Can we hear the Anthropocene in the ocean?
We are often enough offered visions of what the Anthropocene looks like. Starving polar bears and raging bush fires are pretty well emblematic of our epoch, to name just two potent images of anthropogenic crisis. We are less often offered a ‘vision’ of what the Anthropocene sounds like.
As I get further into my current PhD research into world politics after the human – working through multiple forms of extinction – I have been thinking about how to bring my other background as a composer into this. The sound of the Anthropocene seems like a good place to start.
During the summer of 2019, I composed a new work for euphonium, tuba, and electronics that asks how we situate the hearing and noisemaking human subject in the sound-world of the ocean. Composed for the Toronto Creative Music Lab, the gut of the sea features a languorous brass duo that courses through a dense ambient soundscape of deep ocean currents, calving icebergs, and blue whale songs, blurring the lines between human music and nonhuman sound. Using found recordings of whales from deep sea hydrophone arrays, microphones bored into icebergs, and recordings of melting glaciers, I created a work that submerges the sound of the brass instruments within strange and morphing sounds of the Arctic Ocean.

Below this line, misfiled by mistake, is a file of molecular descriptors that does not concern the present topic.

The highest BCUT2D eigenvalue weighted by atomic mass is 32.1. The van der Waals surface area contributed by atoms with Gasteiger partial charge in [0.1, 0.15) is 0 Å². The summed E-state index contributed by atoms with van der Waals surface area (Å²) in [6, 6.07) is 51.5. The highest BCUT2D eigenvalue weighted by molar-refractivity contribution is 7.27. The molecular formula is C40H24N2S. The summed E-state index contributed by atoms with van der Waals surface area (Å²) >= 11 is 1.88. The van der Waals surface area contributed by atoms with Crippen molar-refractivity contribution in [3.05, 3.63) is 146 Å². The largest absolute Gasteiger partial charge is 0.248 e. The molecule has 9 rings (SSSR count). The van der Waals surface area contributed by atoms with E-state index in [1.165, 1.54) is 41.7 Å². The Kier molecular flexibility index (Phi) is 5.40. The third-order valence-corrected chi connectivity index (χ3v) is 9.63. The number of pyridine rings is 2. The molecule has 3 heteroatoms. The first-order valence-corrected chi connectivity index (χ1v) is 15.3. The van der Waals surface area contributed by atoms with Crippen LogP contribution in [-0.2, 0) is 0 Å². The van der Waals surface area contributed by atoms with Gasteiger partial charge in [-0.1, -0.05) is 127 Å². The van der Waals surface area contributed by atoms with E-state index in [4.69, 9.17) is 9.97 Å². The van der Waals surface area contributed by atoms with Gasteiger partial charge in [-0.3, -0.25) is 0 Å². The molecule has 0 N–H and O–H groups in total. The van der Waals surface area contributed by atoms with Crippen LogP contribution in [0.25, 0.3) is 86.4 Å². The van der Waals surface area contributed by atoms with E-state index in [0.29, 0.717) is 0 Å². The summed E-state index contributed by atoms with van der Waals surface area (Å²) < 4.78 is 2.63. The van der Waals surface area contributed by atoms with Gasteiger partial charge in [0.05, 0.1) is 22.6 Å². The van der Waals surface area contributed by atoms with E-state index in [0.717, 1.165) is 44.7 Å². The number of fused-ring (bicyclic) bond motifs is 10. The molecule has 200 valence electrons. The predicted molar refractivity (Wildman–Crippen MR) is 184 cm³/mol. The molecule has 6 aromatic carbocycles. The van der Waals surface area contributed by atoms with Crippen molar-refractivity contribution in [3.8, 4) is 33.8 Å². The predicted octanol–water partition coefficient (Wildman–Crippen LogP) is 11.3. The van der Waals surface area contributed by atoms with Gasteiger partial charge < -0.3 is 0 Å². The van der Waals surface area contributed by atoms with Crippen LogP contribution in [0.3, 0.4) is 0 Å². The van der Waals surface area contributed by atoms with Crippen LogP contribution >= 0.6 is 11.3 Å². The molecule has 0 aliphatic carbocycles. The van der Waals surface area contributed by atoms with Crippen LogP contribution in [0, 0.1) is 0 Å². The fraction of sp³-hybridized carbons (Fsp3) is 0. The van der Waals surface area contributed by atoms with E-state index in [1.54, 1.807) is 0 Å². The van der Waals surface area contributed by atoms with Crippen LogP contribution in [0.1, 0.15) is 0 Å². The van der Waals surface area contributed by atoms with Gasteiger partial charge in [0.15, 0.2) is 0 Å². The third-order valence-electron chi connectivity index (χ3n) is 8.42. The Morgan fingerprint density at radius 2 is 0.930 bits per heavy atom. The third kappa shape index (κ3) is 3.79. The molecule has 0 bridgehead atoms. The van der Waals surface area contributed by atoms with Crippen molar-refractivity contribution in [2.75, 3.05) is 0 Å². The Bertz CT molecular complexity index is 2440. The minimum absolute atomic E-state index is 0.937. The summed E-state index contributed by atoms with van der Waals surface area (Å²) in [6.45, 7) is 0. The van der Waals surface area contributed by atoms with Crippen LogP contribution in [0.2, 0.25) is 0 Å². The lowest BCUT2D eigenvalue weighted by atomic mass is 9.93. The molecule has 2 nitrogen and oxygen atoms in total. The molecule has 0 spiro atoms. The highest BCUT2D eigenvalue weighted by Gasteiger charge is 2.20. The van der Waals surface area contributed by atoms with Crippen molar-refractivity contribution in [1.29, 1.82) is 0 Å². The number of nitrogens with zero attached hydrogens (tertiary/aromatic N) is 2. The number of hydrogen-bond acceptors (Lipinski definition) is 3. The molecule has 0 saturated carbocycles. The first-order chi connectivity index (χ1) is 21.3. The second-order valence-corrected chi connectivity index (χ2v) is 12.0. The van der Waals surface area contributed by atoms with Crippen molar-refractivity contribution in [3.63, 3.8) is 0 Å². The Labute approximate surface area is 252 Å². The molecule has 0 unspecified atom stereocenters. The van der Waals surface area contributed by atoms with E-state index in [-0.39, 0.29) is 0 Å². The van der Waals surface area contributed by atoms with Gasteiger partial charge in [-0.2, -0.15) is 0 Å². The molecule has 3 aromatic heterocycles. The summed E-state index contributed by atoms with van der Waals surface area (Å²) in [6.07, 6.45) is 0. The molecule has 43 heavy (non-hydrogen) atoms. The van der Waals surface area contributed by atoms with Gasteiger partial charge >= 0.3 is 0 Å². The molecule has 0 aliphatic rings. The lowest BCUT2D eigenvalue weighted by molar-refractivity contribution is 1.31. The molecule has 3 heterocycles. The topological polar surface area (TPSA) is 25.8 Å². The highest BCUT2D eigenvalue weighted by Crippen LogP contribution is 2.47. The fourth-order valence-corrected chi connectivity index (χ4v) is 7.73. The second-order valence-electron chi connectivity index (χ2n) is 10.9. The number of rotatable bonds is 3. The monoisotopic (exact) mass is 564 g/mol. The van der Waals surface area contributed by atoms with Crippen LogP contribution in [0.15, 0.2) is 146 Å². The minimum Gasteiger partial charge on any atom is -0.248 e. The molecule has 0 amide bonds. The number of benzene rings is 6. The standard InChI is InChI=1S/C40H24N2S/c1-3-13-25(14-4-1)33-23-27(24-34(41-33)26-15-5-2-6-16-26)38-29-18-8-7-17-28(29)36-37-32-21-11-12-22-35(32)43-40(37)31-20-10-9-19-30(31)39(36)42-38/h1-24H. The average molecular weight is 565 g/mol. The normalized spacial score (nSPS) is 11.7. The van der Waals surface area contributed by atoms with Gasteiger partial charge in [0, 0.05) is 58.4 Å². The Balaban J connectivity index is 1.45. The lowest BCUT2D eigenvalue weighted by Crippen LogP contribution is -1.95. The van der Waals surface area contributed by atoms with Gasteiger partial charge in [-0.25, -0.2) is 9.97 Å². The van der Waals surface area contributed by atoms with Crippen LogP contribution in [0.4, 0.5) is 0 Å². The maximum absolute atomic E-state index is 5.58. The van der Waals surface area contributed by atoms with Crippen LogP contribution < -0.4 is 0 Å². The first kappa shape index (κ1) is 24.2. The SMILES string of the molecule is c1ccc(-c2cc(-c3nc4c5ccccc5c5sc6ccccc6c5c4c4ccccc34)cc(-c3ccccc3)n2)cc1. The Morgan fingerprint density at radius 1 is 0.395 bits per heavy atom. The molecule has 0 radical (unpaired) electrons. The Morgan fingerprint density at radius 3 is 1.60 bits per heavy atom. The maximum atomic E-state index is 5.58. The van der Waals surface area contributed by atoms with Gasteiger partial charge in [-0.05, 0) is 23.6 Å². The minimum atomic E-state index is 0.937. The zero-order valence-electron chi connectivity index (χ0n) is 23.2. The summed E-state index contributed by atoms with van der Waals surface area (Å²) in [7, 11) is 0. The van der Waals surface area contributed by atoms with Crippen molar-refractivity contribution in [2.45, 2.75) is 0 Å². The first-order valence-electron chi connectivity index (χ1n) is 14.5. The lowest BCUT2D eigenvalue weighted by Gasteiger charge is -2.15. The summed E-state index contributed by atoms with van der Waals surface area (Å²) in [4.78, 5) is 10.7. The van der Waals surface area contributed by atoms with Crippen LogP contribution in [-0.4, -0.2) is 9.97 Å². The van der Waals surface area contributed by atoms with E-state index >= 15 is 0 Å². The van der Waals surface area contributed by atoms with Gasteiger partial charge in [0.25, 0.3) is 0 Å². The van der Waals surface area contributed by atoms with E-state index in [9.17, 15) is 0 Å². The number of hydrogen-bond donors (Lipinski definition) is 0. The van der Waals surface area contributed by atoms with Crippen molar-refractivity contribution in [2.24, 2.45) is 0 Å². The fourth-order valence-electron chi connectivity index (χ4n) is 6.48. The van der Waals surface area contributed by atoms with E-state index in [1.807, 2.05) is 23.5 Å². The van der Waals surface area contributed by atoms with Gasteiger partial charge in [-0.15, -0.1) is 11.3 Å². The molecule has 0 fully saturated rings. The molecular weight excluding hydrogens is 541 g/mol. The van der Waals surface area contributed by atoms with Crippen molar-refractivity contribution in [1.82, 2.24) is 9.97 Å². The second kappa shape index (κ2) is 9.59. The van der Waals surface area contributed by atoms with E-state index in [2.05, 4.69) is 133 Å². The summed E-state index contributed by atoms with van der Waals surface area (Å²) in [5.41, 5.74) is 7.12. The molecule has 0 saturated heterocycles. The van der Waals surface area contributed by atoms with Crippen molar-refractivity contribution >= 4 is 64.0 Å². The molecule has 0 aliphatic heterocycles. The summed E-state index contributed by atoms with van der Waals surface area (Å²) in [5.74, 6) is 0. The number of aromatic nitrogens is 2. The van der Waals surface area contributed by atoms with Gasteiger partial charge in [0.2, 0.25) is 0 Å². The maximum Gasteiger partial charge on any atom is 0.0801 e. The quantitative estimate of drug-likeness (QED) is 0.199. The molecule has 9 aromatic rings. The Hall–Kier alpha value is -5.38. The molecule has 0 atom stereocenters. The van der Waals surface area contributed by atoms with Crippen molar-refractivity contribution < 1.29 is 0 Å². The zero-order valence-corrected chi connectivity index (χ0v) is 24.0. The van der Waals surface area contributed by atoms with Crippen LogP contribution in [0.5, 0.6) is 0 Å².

The piece is the beginning of what I hope will be a broader project – which I am tentatively calling Finishing Sound – that asks two major questions about music in the Anthropocene: what will the death of music sound like? Can we understand nonhuman noise-making as music? Really what I mean by this is to ask in the gut of the sea is: does the ocean sing? This project will ultimately seek insight into the preconditions of a more-than-human or posthuman music, which I hope may hold insight into how musicians can create truly ecological music today, as well speculating on the future of music.